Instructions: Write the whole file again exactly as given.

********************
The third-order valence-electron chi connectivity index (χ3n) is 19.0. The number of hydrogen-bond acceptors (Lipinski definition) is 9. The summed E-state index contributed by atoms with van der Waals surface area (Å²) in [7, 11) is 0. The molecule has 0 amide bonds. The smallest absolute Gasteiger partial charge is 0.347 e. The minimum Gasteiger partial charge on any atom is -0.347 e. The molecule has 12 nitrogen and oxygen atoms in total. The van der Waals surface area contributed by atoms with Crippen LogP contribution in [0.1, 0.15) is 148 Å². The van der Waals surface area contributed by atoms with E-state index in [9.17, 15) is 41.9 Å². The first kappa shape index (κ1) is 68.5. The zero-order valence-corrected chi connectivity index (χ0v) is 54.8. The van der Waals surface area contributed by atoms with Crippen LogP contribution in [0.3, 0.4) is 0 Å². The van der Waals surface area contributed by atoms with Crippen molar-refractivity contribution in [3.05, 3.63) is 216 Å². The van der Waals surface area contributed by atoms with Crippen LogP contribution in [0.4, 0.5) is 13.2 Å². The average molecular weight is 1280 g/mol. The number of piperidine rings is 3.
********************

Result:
The third-order valence-electron chi connectivity index (χ3n) is 19.0. The number of hydrogen-bond acceptors (Lipinski definition) is 9. The summed E-state index contributed by atoms with van der Waals surface area (Å²) in [7, 11) is 0. The molecule has 0 amide bonds. The smallest absolute Gasteiger partial charge is 0.347 e. The minimum Gasteiger partial charge on any atom is -0.347 e. The molecule has 12 nitrogen and oxygen atoms in total. The van der Waals surface area contributed by atoms with Crippen LogP contribution in [0.1, 0.15) is 148 Å². The van der Waals surface area contributed by atoms with E-state index in [9.17, 15) is 41.9 Å². The first kappa shape index (κ1) is 68.5. The zero-order valence-corrected chi connectivity index (χ0v) is 54.8. The van der Waals surface area contributed by atoms with Crippen LogP contribution in [0.3, 0.4) is 0 Å². The van der Waals surface area contributed by atoms with Crippen molar-refractivity contribution in [3.05, 3.63) is 216 Å². The van der Waals surface area contributed by atoms with Crippen LogP contribution in [0.4, 0.5) is 13.2 Å². The average molecular weight is 1280 g/mol. The number of piperidine rings is 3.